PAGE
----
Fromental Halévy 1799–1862
Opera in 5 acts
Libretto by Eugène Scribe
First performed February 23 1835, Opéra Le Peletier, Paris
Sung in French with German & English surtitles
Introductory talks (in German) in the Holzfoyer 30 minutes before performances begin
there's a chamber music concert on June 9th, inspired by this work
A divided society tries to settle its inner conflicts. What they need is: a collective enemy.
Constance at the time of the Council of 1414: Jewish goldsmith Éléazar had the audacity to work on a catholic feast day, so the people want to drown him and his adoptive daughter Rachel in the lake. They're saved by Leopold Prince of the Holy Roman Empire, who's secretly in love with Rachel. When Leopold ends the relationship Rachel publicly accuses him of fornication, which results in Cardinal Brogni sentencing Leopold, Eleazar and Rachel to death, ignorant of the fact that he's actually Rachel’s father …
Fromental Halevy believed that art should be dedicated to the great, beautiful and the good, but raise political questions too. He was the first composer to bring a realistic portrayal of Jewish life to the operatic stage in this work. The historical meaning of the Council of Constance, which resulted in the Catholic church ending the schism and having critics burned at the stake, gave Halevý the chance to mirror the world he lived in: liberal and reactionary powers were at loggerheads in France in the 1830s; Jews might have won legal equality but still faced anti-Semetic hostility in everyday life. Then, as today, the question is how a heterogenic society and tolerant co-existence is possible.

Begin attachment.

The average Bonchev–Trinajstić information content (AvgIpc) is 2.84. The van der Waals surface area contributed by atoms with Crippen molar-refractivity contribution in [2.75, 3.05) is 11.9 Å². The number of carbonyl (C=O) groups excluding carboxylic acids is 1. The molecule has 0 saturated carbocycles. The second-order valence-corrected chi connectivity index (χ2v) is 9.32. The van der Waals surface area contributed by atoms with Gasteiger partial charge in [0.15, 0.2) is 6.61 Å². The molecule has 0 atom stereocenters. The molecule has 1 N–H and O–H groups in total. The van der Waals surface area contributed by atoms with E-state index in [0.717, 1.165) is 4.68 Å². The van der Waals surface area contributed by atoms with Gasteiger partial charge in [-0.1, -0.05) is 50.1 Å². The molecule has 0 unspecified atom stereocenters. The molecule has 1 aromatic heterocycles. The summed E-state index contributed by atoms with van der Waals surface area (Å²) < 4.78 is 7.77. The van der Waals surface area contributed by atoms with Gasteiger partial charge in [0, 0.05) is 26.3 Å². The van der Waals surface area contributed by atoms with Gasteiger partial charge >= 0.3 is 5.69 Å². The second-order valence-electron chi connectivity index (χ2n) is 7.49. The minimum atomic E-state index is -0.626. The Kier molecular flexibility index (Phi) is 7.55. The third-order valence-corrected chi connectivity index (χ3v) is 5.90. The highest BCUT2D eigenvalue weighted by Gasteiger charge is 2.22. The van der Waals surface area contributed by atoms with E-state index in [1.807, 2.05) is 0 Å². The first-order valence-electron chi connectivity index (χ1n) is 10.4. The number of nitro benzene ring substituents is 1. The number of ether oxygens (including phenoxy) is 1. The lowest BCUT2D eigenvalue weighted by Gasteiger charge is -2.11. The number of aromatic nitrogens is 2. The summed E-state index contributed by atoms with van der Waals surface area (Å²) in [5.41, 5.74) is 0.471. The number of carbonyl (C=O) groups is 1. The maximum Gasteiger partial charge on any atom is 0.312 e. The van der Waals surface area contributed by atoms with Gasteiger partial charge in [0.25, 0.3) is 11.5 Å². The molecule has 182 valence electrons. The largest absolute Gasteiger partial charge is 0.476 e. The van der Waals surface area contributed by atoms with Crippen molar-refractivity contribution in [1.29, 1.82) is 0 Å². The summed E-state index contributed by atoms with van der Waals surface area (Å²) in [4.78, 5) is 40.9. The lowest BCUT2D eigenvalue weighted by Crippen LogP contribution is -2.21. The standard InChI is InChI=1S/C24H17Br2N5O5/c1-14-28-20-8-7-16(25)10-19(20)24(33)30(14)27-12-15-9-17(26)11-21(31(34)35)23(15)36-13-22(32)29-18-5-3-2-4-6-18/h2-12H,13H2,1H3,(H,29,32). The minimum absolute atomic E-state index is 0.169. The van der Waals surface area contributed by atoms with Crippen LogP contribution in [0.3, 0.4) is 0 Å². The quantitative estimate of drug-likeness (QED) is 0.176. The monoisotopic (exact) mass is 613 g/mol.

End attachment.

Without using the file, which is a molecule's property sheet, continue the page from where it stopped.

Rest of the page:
Even in the overture Halvey's score contains lyric moments which suddenly turn into destructive cascades of sound. A collective spiral of violence develops, whose blind hatred is finally directed against their own children.